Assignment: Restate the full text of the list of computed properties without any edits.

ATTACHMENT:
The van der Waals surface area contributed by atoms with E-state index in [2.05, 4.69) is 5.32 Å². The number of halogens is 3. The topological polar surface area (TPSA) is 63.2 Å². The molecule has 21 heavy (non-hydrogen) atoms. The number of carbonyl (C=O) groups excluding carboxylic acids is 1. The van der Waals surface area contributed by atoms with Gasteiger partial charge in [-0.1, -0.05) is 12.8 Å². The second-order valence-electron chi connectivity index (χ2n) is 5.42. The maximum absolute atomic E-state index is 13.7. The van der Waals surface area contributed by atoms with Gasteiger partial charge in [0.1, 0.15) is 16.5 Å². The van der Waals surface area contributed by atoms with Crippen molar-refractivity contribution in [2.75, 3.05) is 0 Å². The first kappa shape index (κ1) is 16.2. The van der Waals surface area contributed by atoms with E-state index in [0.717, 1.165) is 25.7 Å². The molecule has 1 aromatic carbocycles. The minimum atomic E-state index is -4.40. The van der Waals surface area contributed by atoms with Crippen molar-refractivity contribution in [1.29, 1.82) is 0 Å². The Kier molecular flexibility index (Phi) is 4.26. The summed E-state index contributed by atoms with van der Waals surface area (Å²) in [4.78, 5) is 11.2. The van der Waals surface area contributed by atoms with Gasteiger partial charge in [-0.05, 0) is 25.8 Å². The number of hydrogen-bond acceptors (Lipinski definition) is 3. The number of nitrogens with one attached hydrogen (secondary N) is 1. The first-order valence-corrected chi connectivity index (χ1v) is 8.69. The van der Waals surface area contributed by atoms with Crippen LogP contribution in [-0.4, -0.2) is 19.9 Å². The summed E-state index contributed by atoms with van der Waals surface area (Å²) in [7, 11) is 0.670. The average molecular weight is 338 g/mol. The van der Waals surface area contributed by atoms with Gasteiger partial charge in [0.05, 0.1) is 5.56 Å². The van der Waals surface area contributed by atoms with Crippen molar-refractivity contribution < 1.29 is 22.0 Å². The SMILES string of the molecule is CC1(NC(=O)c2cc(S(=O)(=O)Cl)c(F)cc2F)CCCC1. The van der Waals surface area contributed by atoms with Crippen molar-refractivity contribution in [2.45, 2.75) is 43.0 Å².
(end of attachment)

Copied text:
The van der Waals surface area contributed by atoms with E-state index in [2.05, 4.69) is 5.32 Å². The number of halogens is 3. The topological polar surface area (TPSA) is 63.2 Å². The molecule has 21 heavy (non-hydrogen) atoms. The number of carbonyl (C=O) groups excluding carboxylic acids is 1. The van der Waals surface area contributed by atoms with Gasteiger partial charge in [-0.1, -0.05) is 12.8 Å². The second-order valence-electron chi connectivity index (χ2n) is 5.42. The maximum absolute atomic E-state index is 13.7. The van der Waals surface area contributed by atoms with Gasteiger partial charge in [0.1, 0.15) is 16.5 Å². The van der Waals surface area contributed by atoms with Crippen molar-refractivity contribution in [2.75, 3.05) is 0 Å². The first kappa shape index (κ1) is 16.2. The van der Waals surface area contributed by atoms with E-state index in [0.717, 1.165) is 25.7 Å². The molecule has 1 aromatic carbocycles. The minimum atomic E-state index is -4.40. The van der Waals surface area contributed by atoms with Crippen molar-refractivity contribution in [1.29, 1.82) is 0 Å². The Kier molecular flexibility index (Phi) is 4.26. The summed E-state index contributed by atoms with van der Waals surface area (Å²) in [4.78, 5) is 11.2. The van der Waals surface area contributed by atoms with Gasteiger partial charge in [-0.05, 0) is 25.8 Å². The number of hydrogen-bond acceptors (Lipinski definition) is 3. The number of nitrogens with one attached hydrogen (secondary N) is 1. The first-order valence-corrected chi connectivity index (χ1v) is 8.69. The van der Waals surface area contributed by atoms with Crippen LogP contribution in [-0.4, -0.2) is 19.9 Å². The summed E-state index contributed by atoms with van der Waals surface area (Å²) in [7, 11) is 0.670. The average molecular weight is 338 g/mol. The van der Waals surface area contributed by atoms with Gasteiger partial charge in [0.05, 0.1) is 5.56 Å². The van der Waals surface area contributed by atoms with Crippen molar-refractivity contribution < 1.29 is 22.0 Å². The SMILES string of the molecule is CC1(NC(=O)c2cc(S(=O)(=O)Cl)c(F)cc2F)CCCC1. The van der Waals surface area contributed by atoms with Crippen molar-refractivity contribution in [2.45, 2.75) is 43.0 Å².